Hmmm . . . maybe I need to spend more time being in the Light than looking for ways to excuse playing in the dark.

But boy, how good we’ve gotten at justifying that!

IT’S YOUR TURN!

  • I’m really interested. What are your thoughts on Halloween?
  • If you’re a Christian, do you ‘observe’ the day — and if so, how?

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3 responses to Thinking through Halloween

  1. 

    I’ll bite 🙂

    I think that part of the reason why Halloween is so worldly (especially to the protestant church) is because we don’t celebrate “All Saints Day” on Nov. 1st – which is reasonable, because protestants and catholics have very different views on saints, death, and other things that I am NOT going into in this blog post.

    Last year, I went to a funeral on Nov. 1st, and saw all the pictures of one catholic parishes relatives and friends who had passed away placed on the alter. It seemed to me that they really used this time to remember those who have passed away, who believed that Jesus was the Christ and their Savior, and how the church is eternal, and that they will see them again. All Saints Day is a holy day of obligation for Catholics, so the Catholic Church thinks this topic is a pretty big deal (as the eternal church should be to all Christians).

    Like I said, I’m not going into the obvious differences in the catholic/baptist church….but just wanted to say this…. I think that if as Christians we all remembered (either the day after or not) by either devotion or service, the connection that we do have to all Christian beleivers and to our Christ in heaven (also remembering the maryters of our faith), that we would actually be celebrating the entire holiday. It might change our perspective on Halloween a little bit.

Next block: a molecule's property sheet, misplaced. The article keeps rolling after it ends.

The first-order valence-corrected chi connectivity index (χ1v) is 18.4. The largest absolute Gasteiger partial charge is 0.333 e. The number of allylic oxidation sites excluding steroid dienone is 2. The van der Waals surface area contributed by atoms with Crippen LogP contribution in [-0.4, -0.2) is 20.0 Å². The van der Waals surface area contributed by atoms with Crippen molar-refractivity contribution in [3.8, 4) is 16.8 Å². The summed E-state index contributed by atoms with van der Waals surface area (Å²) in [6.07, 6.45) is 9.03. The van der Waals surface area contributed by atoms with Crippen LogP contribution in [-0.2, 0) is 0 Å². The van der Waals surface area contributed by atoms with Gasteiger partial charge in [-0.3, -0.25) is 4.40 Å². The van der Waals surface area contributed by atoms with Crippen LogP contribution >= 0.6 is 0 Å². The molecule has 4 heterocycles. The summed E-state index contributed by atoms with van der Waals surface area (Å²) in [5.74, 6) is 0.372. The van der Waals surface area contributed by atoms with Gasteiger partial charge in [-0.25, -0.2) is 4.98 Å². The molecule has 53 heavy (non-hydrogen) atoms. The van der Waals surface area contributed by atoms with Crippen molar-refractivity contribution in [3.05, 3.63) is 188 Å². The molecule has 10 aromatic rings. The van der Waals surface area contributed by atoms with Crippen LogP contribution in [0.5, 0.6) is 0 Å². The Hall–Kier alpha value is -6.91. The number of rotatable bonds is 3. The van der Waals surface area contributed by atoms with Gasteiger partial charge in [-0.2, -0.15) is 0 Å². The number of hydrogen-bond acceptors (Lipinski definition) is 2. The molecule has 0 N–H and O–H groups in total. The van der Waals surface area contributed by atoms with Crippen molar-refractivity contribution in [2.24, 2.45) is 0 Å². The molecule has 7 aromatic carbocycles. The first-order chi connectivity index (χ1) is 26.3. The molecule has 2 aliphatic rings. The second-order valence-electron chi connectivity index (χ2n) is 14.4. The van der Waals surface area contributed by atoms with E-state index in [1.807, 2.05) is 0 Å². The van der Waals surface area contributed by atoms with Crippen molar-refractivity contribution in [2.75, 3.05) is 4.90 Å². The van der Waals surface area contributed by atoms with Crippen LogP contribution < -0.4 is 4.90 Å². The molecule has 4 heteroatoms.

2. 

    Good insights, Rachel. There are definitely lots of thoughts and opinions on this topic. And some opinions are quite strong, as you know. I think you make some good points. Thanks for taking time to chime in. This is always a fascinating topic of discussion.

  3. 

    I love Halloween, my kids love Halloween, and I think we, as adults, have taken the joy out of it for our kids by overthinking it and being overly concerned about the dangers.

    I am sad that so many people have chosen to “opt out” that when my kids trick-or-treat, there are very few neighbors that actually answer the door. I think it’s a great way for you to meet your neighbors and get to know them.

    I will always remember the joy my son had when he was little, running from house to house so fast that we couldn’t keep up with him. Almost everyone was home and he collectied tons of candy. My daughter who is 5 years younger has never been able to experience that. Last year we walked our neighborhood for what seemed like hours and collected very little, and she was so sad.

    Halloween is about the joy of dressing up, the joy of getting free candy, and the joy of running around the neighborhood with your friends.

    I say we should set our fears aside and give Halloween back to our kids and lem them run wild, have fun, and scare their friends!